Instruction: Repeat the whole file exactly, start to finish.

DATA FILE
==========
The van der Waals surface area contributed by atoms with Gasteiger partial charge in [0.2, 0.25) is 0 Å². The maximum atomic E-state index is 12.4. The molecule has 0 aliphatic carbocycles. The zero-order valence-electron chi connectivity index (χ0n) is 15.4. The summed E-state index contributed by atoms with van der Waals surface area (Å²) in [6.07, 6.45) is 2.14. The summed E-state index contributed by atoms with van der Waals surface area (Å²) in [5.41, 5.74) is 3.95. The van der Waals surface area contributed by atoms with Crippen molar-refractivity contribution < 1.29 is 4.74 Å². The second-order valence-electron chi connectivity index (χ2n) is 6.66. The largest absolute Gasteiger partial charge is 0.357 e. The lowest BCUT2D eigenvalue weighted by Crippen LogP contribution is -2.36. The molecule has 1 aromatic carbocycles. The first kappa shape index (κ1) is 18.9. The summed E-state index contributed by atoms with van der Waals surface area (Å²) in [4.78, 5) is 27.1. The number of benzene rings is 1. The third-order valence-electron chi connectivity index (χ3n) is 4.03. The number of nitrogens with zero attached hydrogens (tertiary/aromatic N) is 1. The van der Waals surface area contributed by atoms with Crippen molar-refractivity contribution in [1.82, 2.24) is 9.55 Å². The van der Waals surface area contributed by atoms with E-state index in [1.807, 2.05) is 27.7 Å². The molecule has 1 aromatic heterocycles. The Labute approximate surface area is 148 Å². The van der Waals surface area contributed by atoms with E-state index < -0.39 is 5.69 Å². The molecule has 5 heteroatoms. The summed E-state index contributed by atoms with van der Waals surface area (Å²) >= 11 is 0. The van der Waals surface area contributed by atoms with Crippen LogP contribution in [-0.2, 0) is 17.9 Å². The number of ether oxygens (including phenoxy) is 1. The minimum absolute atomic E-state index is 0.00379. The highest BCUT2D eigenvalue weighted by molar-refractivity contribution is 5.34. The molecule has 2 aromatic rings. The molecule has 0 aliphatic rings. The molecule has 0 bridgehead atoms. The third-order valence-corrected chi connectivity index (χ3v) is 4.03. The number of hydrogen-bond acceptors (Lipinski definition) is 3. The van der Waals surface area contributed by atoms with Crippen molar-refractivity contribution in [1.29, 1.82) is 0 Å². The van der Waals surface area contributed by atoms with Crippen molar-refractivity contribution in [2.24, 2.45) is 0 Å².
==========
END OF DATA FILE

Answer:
The van der Waals surface area contributed by atoms with Gasteiger partial charge in [0.2, 0.25) is 0 Å². The maximum atomic E-state index is 12.4. The molecule has 0 aliphatic carbocycles. The zero-order valence-electron chi connectivity index (χ0n) is 15.4. The summed E-state index contributed by atoms with van der Waals surface area (Å²) in [6.07, 6.45) is 2.14. The summed E-state index contributed by atoms with van der Waals surface area (Å²) in [5.41, 5.74) is 3.95. The van der Waals surface area contributed by atoms with Crippen molar-refractivity contribution < 1.29 is 4.74 Å². The second-order valence-electron chi connectivity index (χ2n) is 6.66. The largest absolute Gasteiger partial charge is 0.357 e. The lowest BCUT2D eigenvalue weighted by Crippen LogP contribution is -2.36. The molecule has 1 aromatic carbocycles. The first kappa shape index (κ1) is 18.9. The summed E-state index contributed by atoms with van der Waals surface area (Å²) in [4.78, 5) is 27.1. The number of benzene rings is 1. The third-order valence-electron chi connectivity index (χ3n) is 4.03. The number of nitrogens with zero attached hydrogens (tertiary/aromatic N) is 1. The van der Waals surface area contributed by atoms with Crippen molar-refractivity contribution in [1.82, 2.24) is 9.55 Å². The van der Waals surface area contributed by atoms with E-state index in [1.807, 2.05) is 27.7 Å². The molecule has 1 aromatic heterocycles. The Labute approximate surface area is 148 Å². The van der Waals surface area contributed by atoms with E-state index < -0.39 is 5.69 Å². The molecule has 5 heteroatoms. The summed E-state index contributed by atoms with van der Waals surface area (Å²) >= 11 is 0. The van der Waals surface area contributed by atoms with Crippen LogP contribution in [-0.2, 0) is 17.9 Å². The number of ether oxygens (including phenoxy) is 1. The minimum absolute atomic E-state index is 0.00379. The highest BCUT2D eigenvalue weighted by molar-refractivity contribution is 5.34. The molecule has 2 aromatic rings. The molecule has 0 aliphatic rings. The molecule has 0 bridgehead atoms. The third-order valence-corrected chi connectivity index (χ3v) is 4.03. The number of hydrogen-bond acceptors (Lipinski definition) is 3. The van der Waals surface area contributed by atoms with Crippen molar-refractivity contribution in [1.29, 1.82) is 0 Å². The van der Waals surface area contributed by atoms with Crippen molar-refractivity contribution in [2.24, 2.45) is 0 Å².